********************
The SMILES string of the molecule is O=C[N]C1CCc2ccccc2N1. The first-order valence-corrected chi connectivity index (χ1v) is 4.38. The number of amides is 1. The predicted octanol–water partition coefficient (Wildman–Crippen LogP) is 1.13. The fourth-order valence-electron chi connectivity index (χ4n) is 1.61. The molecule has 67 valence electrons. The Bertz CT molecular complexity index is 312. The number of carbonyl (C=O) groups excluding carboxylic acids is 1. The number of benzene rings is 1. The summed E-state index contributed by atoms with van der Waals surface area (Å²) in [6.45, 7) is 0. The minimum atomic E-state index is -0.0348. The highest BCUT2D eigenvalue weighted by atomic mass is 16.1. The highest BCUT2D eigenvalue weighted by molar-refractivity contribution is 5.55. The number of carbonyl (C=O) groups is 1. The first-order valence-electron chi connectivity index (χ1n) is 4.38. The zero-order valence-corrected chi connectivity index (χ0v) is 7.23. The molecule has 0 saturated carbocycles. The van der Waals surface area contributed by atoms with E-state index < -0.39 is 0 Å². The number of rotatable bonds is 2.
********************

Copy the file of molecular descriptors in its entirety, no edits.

The SMILES string of the molecule is O=C[N]C1CCc2ccccc2N1. The first-order valence-corrected chi connectivity index (χ1v) is 4.38. The number of amides is 1. The predicted octanol–water partition coefficient (Wildman–Crippen LogP) is 1.13. The fourth-order valence-electron chi connectivity index (χ4n) is 1.61. The molecule has 67 valence electrons. The Bertz CT molecular complexity index is 312. The number of carbonyl (C=O) groups excluding carboxylic acids is 1. The number of benzene rings is 1. The summed E-state index contributed by atoms with van der Waals surface area (Å²) in [6.45, 7) is 0. The minimum atomic E-state index is -0.0348. The highest BCUT2D eigenvalue weighted by atomic mass is 16.1. The highest BCUT2D eigenvalue weighted by molar-refractivity contribution is 5.55. The number of carbonyl (C=O) groups is 1. The first-order valence-electron chi connectivity index (χ1n) is 4.38. The zero-order valence-corrected chi connectivity index (χ0v) is 7.23. The molecule has 0 saturated carbocycles. The van der Waals surface area contributed by atoms with E-state index < -0.39 is 0 Å². The number of rotatable bonds is 2.